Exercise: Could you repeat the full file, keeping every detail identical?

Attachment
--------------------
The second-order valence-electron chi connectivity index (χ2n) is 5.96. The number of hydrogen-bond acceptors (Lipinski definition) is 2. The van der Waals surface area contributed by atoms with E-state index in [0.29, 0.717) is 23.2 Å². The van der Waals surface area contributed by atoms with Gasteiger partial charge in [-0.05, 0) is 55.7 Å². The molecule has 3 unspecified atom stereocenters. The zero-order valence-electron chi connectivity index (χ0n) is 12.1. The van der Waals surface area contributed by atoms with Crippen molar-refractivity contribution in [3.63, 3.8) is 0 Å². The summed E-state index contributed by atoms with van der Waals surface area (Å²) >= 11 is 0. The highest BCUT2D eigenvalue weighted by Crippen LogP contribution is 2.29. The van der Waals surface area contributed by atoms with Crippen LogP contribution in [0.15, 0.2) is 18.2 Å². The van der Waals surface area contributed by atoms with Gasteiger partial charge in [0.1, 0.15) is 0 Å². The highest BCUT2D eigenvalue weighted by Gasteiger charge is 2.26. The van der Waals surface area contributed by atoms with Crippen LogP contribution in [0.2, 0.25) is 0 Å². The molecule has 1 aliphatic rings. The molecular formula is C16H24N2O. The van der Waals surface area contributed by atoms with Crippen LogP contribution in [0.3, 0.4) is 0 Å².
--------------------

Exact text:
The second-order valence-electron chi connectivity index (χ2n) is 5.96. The number of hydrogen-bond acceptors (Lipinski definition) is 2. The van der Waals surface area contributed by atoms with E-state index in [0.29, 0.717) is 23.2 Å². The van der Waals surface area contributed by atoms with Gasteiger partial charge in [-0.05, 0) is 55.7 Å². The molecule has 3 unspecified atom stereocenters. The zero-order valence-electron chi connectivity index (χ0n) is 12.1. The van der Waals surface area contributed by atoms with Crippen molar-refractivity contribution in [3.63, 3.8) is 0 Å². The summed E-state index contributed by atoms with van der Waals surface area (Å²) >= 11 is 0. The highest BCUT2D eigenvalue weighted by Crippen LogP contribution is 2.29. The van der Waals surface area contributed by atoms with Crippen LogP contribution in [0.15, 0.2) is 18.2 Å². The van der Waals surface area contributed by atoms with Gasteiger partial charge in [0.1, 0.15) is 0 Å². The highest BCUT2D eigenvalue weighted by Gasteiger charge is 2.26. The van der Waals surface area contributed by atoms with Crippen LogP contribution in [0.2, 0.25) is 0 Å². The molecule has 1 aliphatic rings. The molecular formula is C16H24N2O. The van der Waals surface area contributed by atoms with Crippen LogP contribution in [0.3, 0.4) is 0 Å².